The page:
The Witcher 3’s locations have become ensconced in the collective gaming consciousness in a way few open world games have achieved before or since.
The soulful Skellige soundtrack playing as you lead Roach up a hill and emerge to witness a breathtaking view of the isles and mountains. You stop for a moment, simply content to feel awe and a certain solemnity. Fighting a giant in the lush valleys of Toussaint like a knight from Arthurian legends. Uneasily riding through the haunting Velen countryside on a moonlit night.
These locations are expansive and meticulously detailed. Rich lore and distinctive culture imbue each setting with authenticity. Quests explore these elements in ways that reveal much, but also leave plenty to your imagination. All of this adds up to experiences that are unlike any other in video games. The praise is rightfully earned.
But this article is not about those locations. It’s about a location that isn’t talked about as often, understandably overshadowed as it is by the more voluminous maps.
Kaer Morhen is at the heart of The Witcher 3. While the other settings constitute nuanced political and mythical landscapes that Geralt has to contend with in his quest, Kaer Morhen is about Geralt himself. It is a singular monument to his character and journey.
One way to understand this is to look at how the game is neatly bookended by Kaer Morhen.
Geralt’s call to adventure begins with a flashback dream to an idyllic time in his life, when he’s with Yennefer and a cheeky and talented young Ciri, surrounded by his some of his oldest friends — Lambert, Eskel and Vesemir. I wish this sequence had been longer, so that Geralt could have enjoyed a few more moments of tranquility. But it was perfect as it was; the ephemerality and jarring ending sets the tone for the game and enhances the poignancy of later events.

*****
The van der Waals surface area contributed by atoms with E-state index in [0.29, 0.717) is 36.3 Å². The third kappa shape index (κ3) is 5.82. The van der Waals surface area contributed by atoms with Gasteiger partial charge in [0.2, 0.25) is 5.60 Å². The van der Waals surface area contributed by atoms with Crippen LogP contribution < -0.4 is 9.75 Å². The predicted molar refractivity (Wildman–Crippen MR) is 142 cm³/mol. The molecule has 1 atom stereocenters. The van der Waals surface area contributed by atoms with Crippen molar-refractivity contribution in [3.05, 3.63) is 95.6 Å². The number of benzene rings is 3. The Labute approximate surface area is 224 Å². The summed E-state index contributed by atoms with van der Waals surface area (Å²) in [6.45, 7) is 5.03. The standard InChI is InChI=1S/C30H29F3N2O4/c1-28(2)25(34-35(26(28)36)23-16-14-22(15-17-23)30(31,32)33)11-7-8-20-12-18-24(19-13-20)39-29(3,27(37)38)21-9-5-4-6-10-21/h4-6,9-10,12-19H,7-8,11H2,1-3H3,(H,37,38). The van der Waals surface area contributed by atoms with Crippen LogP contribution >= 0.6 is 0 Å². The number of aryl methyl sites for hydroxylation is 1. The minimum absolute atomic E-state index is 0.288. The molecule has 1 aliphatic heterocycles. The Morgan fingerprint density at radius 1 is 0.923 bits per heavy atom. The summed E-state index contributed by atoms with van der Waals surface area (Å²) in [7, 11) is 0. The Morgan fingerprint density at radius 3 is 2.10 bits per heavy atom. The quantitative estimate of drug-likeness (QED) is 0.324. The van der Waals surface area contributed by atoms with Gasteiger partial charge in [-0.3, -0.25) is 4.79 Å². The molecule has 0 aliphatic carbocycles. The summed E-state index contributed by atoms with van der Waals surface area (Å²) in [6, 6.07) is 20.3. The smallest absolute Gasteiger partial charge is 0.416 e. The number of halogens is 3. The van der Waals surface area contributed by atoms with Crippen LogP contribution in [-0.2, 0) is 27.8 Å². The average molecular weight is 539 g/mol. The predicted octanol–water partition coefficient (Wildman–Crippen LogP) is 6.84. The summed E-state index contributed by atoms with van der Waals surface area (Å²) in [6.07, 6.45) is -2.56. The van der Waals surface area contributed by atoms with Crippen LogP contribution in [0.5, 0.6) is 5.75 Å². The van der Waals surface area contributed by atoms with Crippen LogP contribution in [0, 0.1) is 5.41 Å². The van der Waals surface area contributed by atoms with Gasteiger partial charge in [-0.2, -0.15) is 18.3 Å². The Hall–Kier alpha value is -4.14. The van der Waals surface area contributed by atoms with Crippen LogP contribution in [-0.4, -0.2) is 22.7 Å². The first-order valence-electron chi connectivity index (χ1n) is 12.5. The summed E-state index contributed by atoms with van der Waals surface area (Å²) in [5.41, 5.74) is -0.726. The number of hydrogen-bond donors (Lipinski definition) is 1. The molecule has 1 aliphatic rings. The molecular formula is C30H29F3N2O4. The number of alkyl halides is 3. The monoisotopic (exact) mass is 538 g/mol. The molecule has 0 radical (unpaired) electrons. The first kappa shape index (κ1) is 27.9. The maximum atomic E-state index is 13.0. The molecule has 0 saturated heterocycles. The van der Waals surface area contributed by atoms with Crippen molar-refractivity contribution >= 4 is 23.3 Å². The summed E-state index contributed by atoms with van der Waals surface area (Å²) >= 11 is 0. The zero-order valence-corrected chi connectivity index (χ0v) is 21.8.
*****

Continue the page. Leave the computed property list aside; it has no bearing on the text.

Geralt’s journey ends on a somber note. After the final quest in the main storyline, you are returned to Kaer Morhen to find the fortress empty. Geralt’s friends had either perished along the way, or moved on to other things in life. The abandoned fortress is bittersweet; it shows that Geralt doesn’t have many daunting battles left to face, but it also symbolizes how Geralt’s way of life is beginning to become obsolete.
Key moments in the game’s narrative tie back to Kaer Morhen. It is where you meet with Eskel, Lambert, Yennefer and Vesemir after you’ve gathered information on Ciri’s recent adventures. What follows is a leisurely set of quests and interactions with these characters that permits you a brief but well-earned reprieve from your adventures. It is a chance for Geralt to catch up with Eskel and Lambert, enjoy Yennefer’s fiery company and rely on Vesemir’s grounded wisdom.
This segment culminates in one of the funniest and most enjoyable quests of all time — No Place Like Home. The trio get shit-faced drunk, needle each other about past exploits and indiscretions, play a game of ‘Never have I ever’, and watch Lambert cosplay Vesemir. Then Eskel gets lost and they go looking for him (the only part of the quest that’s reminiscent of a typical Witcher quest — a drunken Geralt traces Eskel’s trail of booze using his Witcher senses). They eventually get the bright idea to ‘call’ a bunch of sorceresses, and dress up in Yennefer’s clothes so the sorceresses wouldn’t get scared.
This exquisite quest puts Kaer Morhen in perspective as a cornerstone for so much of who these people are, and who Geralt is. It deftly presents the notion that Witchers are as human as any of us. It engenders fondness for these characters and strengthens your resolve for the battle to come. The quest is aptly named.
Throughout your journey, you make choices that affect the fates of your allies, friends and former enemies. When you realize Ciri will need to be protected once she’s found, Kaer Morhen is where they assemble to fight. In coming to Kaer Morhen, the Witcher stronghold, this small circle of people demonstrate how they’ve been able to see past the prejudice against Witchers to embrace Geralt as one of their own.
The tragic culmination of The Battle of Kaer Morhen with Vesemir’s death and the funeral thereafter ring the death knell for the Witcher way, leading to the deserted fortress at the end of the game. But the place is not devoid of hope, for you can still snatch a few moments of levity with Ciri before the decisive battle (and hopefully you seized those moments).
Kaer Morhen is emblematic of Geralt’s journey. One of friendship and loss, mentorship and camaraderie. While I absolutely love the other locations, Kaer Morhen is the one I wish we got to spend more time in, even while knowing that it was perfect as it was.